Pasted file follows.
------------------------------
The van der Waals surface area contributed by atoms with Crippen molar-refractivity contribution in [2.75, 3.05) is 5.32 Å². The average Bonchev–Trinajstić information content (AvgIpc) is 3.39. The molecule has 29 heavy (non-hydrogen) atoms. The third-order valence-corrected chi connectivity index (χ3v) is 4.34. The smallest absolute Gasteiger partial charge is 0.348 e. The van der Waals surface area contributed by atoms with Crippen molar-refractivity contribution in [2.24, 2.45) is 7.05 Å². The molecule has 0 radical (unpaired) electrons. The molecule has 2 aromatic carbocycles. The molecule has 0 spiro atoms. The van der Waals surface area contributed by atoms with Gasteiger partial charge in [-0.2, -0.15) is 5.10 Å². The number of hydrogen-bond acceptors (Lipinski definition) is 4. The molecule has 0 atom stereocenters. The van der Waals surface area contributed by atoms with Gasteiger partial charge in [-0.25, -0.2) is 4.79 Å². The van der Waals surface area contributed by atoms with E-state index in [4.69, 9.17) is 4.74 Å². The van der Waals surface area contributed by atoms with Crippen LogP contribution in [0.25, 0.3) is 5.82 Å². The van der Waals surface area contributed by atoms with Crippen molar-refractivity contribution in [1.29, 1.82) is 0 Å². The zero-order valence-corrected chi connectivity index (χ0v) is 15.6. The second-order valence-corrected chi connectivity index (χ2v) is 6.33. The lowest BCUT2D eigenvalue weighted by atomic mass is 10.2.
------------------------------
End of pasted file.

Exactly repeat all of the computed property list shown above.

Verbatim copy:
The van der Waals surface area contributed by atoms with Crippen molar-refractivity contribution in [2.75, 3.05) is 5.32 Å². The average Bonchev–Trinajstić information content (AvgIpc) is 3.39. The molecule has 29 heavy (non-hydrogen) atoms. The third-order valence-corrected chi connectivity index (χ3v) is 4.34. The smallest absolute Gasteiger partial charge is 0.348 e. The van der Waals surface area contributed by atoms with Crippen molar-refractivity contribution in [2.24, 2.45) is 7.05 Å². The molecule has 0 radical (unpaired) electrons. The molecule has 2 aromatic carbocycles. The molecule has 0 spiro atoms. The van der Waals surface area contributed by atoms with Gasteiger partial charge in [-0.2, -0.15) is 5.10 Å². The number of hydrogen-bond acceptors (Lipinski definition) is 4. The molecule has 0 atom stereocenters. The van der Waals surface area contributed by atoms with Gasteiger partial charge in [-0.25, -0.2) is 4.79 Å². The van der Waals surface area contributed by atoms with E-state index in [4.69, 9.17) is 4.74 Å². The van der Waals surface area contributed by atoms with Crippen LogP contribution in [0.25, 0.3) is 5.82 Å². The van der Waals surface area contributed by atoms with Crippen molar-refractivity contribution in [1.29, 1.82) is 0 Å². The zero-order valence-corrected chi connectivity index (χ0v) is 15.6. The second-order valence-corrected chi connectivity index (χ2v) is 6.33. The lowest BCUT2D eigenvalue weighted by atomic mass is 10.2.